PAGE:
Last November, Facebook CEO Mark Zuckerberg called claims that his company may have influenced the outcome of the U.S. presidential election by enabling the spread of propaganda a “pretty crazy idea.” But with a report published on Thursday by Facebook’s own security team titled “Information Operations and Facebook,” it is clear attitudes at the social network have changed.
“We have had to expand our security focus from traditional abusive behavior, such as account hacking, malware, spam and financial scams, to include more subtle and insidious forms of misuse, including attempts to manipulate civic discourse and deceive people,” the report explains.
In an effort to combat these new forms of social network-mediated propaganda campaigns, Facebook’s security team said it would increase its use of machine learning and “new analytical techniques” to remove fake accounts and disrupt “information (or influence) operations,” defined as “actions taken by governments or organized non-state actors to distort domestic or foreign political sentiment, most frequently to achieve a strategic and/or geopolitical outcome.”
Additionally, the report seeks to “untangle” and move away from the term “fake news,” which it (rightly) argues has become a catch-all used to “refer to everything from news articles that are factually incorrect to opinion pieces, parodies and sarcasm, hoaxes, rumors, memes, online abuse, and factual misstatements by public figures that are reported in otherwise accurate news pieces.”
Instead, the report identifies three distinct categories of abuse falling under the umbrella of “information operations”:
False News – News articles that purport to be factual, but which contain intentional misstatements of fact with the intention to arouse passions, attract viewership, or deceive.
False Amplifiers – Coordinated activity by inauthentic accounts with the intent of manipulating political discussion (e.g., by discouraging specific parties from participating in discussion, or amplifying sensationalistic voices over others).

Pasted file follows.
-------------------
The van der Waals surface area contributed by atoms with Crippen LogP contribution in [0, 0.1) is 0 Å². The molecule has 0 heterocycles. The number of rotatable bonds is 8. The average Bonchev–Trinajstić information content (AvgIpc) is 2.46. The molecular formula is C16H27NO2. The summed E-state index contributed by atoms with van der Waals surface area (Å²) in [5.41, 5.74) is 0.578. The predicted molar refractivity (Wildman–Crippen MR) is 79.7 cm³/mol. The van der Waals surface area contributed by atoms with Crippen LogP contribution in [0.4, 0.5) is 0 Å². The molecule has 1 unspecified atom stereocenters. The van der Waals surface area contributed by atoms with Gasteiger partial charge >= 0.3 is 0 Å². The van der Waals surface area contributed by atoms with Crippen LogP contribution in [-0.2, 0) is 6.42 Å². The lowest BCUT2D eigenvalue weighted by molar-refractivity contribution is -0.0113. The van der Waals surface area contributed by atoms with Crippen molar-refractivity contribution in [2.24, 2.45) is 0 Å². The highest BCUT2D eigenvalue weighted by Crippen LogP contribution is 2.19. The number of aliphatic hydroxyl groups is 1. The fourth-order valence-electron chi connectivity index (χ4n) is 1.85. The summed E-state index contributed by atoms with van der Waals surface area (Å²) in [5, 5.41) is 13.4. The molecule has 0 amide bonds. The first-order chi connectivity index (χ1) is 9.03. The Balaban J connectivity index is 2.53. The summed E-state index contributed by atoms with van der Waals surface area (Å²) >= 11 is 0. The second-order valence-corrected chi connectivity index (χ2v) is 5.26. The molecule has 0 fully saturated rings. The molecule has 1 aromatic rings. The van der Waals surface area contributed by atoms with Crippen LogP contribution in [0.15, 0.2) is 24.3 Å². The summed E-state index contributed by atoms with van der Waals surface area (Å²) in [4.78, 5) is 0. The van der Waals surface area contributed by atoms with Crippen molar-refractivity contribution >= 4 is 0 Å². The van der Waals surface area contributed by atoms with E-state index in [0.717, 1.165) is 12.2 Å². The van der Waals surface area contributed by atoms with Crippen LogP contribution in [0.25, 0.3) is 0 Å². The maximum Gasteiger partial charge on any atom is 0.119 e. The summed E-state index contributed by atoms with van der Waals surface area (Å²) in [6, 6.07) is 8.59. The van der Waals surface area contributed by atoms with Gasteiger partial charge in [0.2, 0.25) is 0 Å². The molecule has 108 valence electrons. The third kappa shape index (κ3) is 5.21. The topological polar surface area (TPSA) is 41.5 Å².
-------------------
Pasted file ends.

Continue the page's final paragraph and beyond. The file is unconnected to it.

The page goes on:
Disinformation – Inaccurate or manipulated information/content that is spread intentionally. This can include false news, or it can involve more subtle methods, such as false flag operations, feeding inaccurate quotes or stories to innocent intermediaries, or knowingly amplifying biased or misleading information. Disinformation is distinct from misinformation, which is the inadvertent or unintentional spread of inaccurate information without malicious intent.
Citing the 2016 U.S. Presidential election as a case study, the report explains how Facebook security experts “monitored” suspicious activity during the lead-up to the election and found a deluge of false news, false amplifiers, and disinformation (sidebar: if Facebook was monitoring suspicious activity during the run-up to the election why did Mr. Zuckerberg call such activity “crazy” after election day?).
The Facebook report comes less than a week after researchers at Oxford published the latest in a series of studies analyzing the role of automated accounts (or “bots”) in disseminating “junk news” on social media in the weeks preceding national elections in the U.S., Germany, and France. According to the study, one-quarter of all political links shared in France prior to last Sunday’s election contained “misinformation,” though the researchers point out that in general French voters were sharing better quality news than Americans during the lead-up to the U.S. presidential election (whether this reflects stronger media literacy in France or more sophisticated propaganda is unclear).
While Facebook’s security team would not confirm the identity of the actors “engaged in false amplification using inauthentic Facebook accounts,” together the Facebook and Oxford reports add to a growing body of evidence — including from U.S. intelligence officials and private cybersecurity firms — attributing the surge in automated accounts and propaganda to a larger information operation orchestrated by Russian intelligence and aimed at influencing elections and/or sowing distrust in political institutions.
Regardless, the notion that governments are targeting social networks to mine intelligence and influence political outcomes seems less “crazy” and more like the new normal in global politics.